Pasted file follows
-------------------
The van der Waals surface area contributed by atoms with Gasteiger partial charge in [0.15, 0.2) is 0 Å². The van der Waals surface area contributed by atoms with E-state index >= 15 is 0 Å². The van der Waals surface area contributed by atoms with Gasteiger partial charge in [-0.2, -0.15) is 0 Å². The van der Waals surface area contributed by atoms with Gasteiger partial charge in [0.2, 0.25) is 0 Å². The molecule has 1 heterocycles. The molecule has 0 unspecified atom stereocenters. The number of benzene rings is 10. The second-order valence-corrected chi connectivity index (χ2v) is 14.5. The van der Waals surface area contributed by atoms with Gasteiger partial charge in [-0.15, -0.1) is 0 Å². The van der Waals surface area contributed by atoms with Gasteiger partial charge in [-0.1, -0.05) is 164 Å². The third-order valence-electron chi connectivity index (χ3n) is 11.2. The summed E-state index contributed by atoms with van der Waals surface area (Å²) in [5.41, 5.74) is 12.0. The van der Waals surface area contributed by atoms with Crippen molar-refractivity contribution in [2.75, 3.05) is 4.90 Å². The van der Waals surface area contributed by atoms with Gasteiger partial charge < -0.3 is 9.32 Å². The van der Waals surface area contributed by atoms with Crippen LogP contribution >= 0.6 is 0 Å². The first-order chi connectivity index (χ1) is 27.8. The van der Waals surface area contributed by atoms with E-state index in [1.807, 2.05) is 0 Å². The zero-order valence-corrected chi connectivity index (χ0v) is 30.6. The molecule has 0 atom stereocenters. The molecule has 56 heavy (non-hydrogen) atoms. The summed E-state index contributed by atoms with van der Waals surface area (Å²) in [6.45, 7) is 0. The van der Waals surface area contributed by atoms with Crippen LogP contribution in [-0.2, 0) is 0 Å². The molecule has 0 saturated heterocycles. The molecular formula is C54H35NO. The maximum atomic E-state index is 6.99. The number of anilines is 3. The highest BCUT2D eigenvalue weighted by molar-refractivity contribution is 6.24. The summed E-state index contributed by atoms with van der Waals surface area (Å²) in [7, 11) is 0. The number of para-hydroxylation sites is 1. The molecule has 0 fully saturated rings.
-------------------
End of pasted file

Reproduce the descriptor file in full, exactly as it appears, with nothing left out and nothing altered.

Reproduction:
The van der Waals surface area contributed by atoms with Gasteiger partial charge in [0.15, 0.2) is 0 Å². The van der Waals surface area contributed by atoms with E-state index >= 15 is 0 Å². The van der Waals surface area contributed by atoms with Gasteiger partial charge in [-0.2, -0.15) is 0 Å². The van der Waals surface area contributed by atoms with Gasteiger partial charge in [0.2, 0.25) is 0 Å². The molecule has 1 heterocycles. The molecule has 0 unspecified atom stereocenters. The number of benzene rings is 10. The second-order valence-corrected chi connectivity index (χ2v) is 14.5. The van der Waals surface area contributed by atoms with Gasteiger partial charge in [-0.15, -0.1) is 0 Å². The van der Waals surface area contributed by atoms with Gasteiger partial charge in [-0.1, -0.05) is 164 Å². The third-order valence-electron chi connectivity index (χ3n) is 11.2. The summed E-state index contributed by atoms with van der Waals surface area (Å²) in [5.41, 5.74) is 12.0. The van der Waals surface area contributed by atoms with Crippen molar-refractivity contribution in [2.75, 3.05) is 4.90 Å². The van der Waals surface area contributed by atoms with Gasteiger partial charge < -0.3 is 9.32 Å². The van der Waals surface area contributed by atoms with Crippen LogP contribution >= 0.6 is 0 Å². The first-order chi connectivity index (χ1) is 27.8. The van der Waals surface area contributed by atoms with E-state index in [1.807, 2.05) is 0 Å². The zero-order valence-corrected chi connectivity index (χ0v) is 30.6. The molecule has 0 atom stereocenters. The molecule has 56 heavy (non-hydrogen) atoms. The summed E-state index contributed by atoms with van der Waals surface area (Å²) in [6.45, 7) is 0. The van der Waals surface area contributed by atoms with Crippen LogP contribution in [-0.2, 0) is 0 Å². The molecule has 0 saturated heterocycles. The molecular formula is C54H35NO. The maximum atomic E-state index is 6.99. The number of anilines is 3. The highest BCUT2D eigenvalue weighted by molar-refractivity contribution is 6.24. The summed E-state index contributed by atoms with van der Waals surface area (Å²) in [7, 11) is 0. The number of para-hydroxylation sites is 1. The molecule has 0 fully saturated rings.